Born in Mérida, Carlos Rosado van der Gracht is a Mexican/Canadian blogger, photographer and adventure expedition leader. He holds degrees in multimedia, philosophy and translation from universities in Mexico, Canada and Norway.
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There are few coastal communities on the Yucatán peninsula more beautiful and full of life than Sisal.
Though Sisal is known mainly for its gorgeous beaches, its coastline and surrounding mangroves are home to an extremely wide array of wildlife and landscapes.
As you move closer and closer to the coast, you may notice birds of several species peeking out of the bush.
One of the best places to go birdwatching in Sisal is a small rackety old dock just off the right-hand side of the highway, just before town.
Though flamingos garner the most attention from visitors, the area is home to several more species.
But birding in Sisal is not limited to wetlands, as the windy sandy roads that surround the town are also teeming with life.
These roads are especially good for spotting hummingbirds, which are of course gorgeous but notoriously difficult to get in to focus.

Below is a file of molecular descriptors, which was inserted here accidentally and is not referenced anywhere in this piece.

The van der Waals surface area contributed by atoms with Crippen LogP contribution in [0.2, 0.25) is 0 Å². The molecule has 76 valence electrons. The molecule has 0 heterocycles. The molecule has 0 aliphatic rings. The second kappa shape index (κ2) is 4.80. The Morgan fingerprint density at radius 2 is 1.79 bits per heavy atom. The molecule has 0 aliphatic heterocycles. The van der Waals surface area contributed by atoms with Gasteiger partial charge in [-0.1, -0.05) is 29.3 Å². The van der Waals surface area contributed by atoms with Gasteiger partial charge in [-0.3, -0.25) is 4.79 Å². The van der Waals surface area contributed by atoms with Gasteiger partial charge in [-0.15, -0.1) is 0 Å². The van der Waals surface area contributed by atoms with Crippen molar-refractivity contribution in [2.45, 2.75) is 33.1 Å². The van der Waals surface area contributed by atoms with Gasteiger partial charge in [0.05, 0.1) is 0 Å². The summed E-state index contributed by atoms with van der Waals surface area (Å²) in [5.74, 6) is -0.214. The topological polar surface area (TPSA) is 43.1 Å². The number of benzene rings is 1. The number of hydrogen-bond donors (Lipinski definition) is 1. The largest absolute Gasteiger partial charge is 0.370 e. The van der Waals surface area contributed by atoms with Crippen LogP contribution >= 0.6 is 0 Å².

Though some birds are extremely skittish and will fly away as soon as they are spotted, others including cormorants are quite social, and even seem to enjoy posing for photos.
Herons and egrets are also plentiful in the region and prefer to hang around mangroves that offer up plenty of shade, water, and food.
Speaking of food for birds, Sisal’s swamplands are full of little fish fresh for the picking. There are so many and they are so concentrated that it almost seems unfair to them.
But birds and fish are not the only wildlife to be found in Sisal. A great variety of insects, reptiles and even mammals can be seen, though admittedly this last category is much more elusive.
But there is no denying that there is trouble in paradise. The growth in tourism Sisal has experienced over the past few years threatens the area’s ecosystems and wildlife.
Check out the upcoming summer issue of Yucatán Magazine’s printed edition for more on this topic and find out if the rumors are true, and Sisal is bound to be “the next Tulum.”